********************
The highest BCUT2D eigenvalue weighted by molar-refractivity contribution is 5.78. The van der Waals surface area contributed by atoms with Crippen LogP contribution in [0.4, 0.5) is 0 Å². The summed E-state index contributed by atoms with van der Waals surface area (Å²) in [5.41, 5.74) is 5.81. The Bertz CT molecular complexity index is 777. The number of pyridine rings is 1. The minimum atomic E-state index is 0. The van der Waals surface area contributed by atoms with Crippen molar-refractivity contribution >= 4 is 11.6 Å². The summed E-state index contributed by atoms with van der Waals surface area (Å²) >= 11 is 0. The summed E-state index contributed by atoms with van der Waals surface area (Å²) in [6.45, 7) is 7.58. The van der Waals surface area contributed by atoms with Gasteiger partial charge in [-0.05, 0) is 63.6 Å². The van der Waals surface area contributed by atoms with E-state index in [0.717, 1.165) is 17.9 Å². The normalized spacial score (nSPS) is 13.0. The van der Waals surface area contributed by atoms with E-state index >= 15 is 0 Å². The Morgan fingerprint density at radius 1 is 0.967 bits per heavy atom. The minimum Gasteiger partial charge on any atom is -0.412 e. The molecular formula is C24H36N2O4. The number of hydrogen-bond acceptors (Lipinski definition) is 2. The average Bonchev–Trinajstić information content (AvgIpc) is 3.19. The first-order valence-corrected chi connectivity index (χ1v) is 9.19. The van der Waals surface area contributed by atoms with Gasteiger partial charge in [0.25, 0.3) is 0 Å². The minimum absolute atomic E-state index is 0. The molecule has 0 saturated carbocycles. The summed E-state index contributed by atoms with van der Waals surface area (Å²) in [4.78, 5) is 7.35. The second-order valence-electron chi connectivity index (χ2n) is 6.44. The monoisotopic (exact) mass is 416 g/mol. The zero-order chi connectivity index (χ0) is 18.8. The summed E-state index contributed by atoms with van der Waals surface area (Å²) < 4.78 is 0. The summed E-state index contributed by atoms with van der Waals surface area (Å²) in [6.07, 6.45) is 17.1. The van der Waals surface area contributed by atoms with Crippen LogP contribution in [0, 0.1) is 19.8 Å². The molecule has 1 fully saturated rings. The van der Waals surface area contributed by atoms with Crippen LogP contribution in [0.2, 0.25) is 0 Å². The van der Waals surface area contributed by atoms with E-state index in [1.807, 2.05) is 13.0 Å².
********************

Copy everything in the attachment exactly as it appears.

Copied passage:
The highest BCUT2D eigenvalue weighted by molar-refractivity contribution is 5.78. The van der Waals surface area contributed by atoms with Crippen LogP contribution in [0.4, 0.5) is 0 Å². The summed E-state index contributed by atoms with van der Waals surface area (Å²) in [5.41, 5.74) is 5.81. The Bertz CT molecular complexity index is 777. The number of pyridine rings is 1. The minimum atomic E-state index is 0. The van der Waals surface area contributed by atoms with Crippen molar-refractivity contribution >= 4 is 11.6 Å². The summed E-state index contributed by atoms with van der Waals surface area (Å²) >= 11 is 0. The summed E-state index contributed by atoms with van der Waals surface area (Å²) in [6.45, 7) is 7.58. The van der Waals surface area contributed by atoms with Gasteiger partial charge in [-0.05, 0) is 63.6 Å². The van der Waals surface area contributed by atoms with E-state index in [0.717, 1.165) is 17.9 Å². The normalized spacial score (nSPS) is 13.0. The van der Waals surface area contributed by atoms with E-state index >= 15 is 0 Å². The Morgan fingerprint density at radius 1 is 0.967 bits per heavy atom. The minimum Gasteiger partial charge on any atom is -0.412 e. The molecular formula is C24H36N2O4. The number of hydrogen-bond acceptors (Lipinski definition) is 2. The average Bonchev–Trinajstić information content (AvgIpc) is 3.19. The first-order valence-corrected chi connectivity index (χ1v) is 9.19. The van der Waals surface area contributed by atoms with Gasteiger partial charge in [0.25, 0.3) is 0 Å². The minimum absolute atomic E-state index is 0. The molecule has 0 saturated carbocycles. The summed E-state index contributed by atoms with van der Waals surface area (Å²) in [4.78, 5) is 7.35. The second-order valence-electron chi connectivity index (χ2n) is 6.44. The monoisotopic (exact) mass is 416 g/mol. The zero-order chi connectivity index (χ0) is 18.8. The summed E-state index contributed by atoms with van der Waals surface area (Å²) < 4.78 is 0. The summed E-state index contributed by atoms with van der Waals surface area (Å²) in [6.07, 6.45) is 17.1. The van der Waals surface area contributed by atoms with Crippen LogP contribution in [0, 0.1) is 19.8 Å². The molecule has 1 fully saturated rings. The van der Waals surface area contributed by atoms with Crippen LogP contribution in [0.2, 0.25) is 0 Å². The van der Waals surface area contributed by atoms with E-state index in [1.807, 2.05) is 13.0 Å².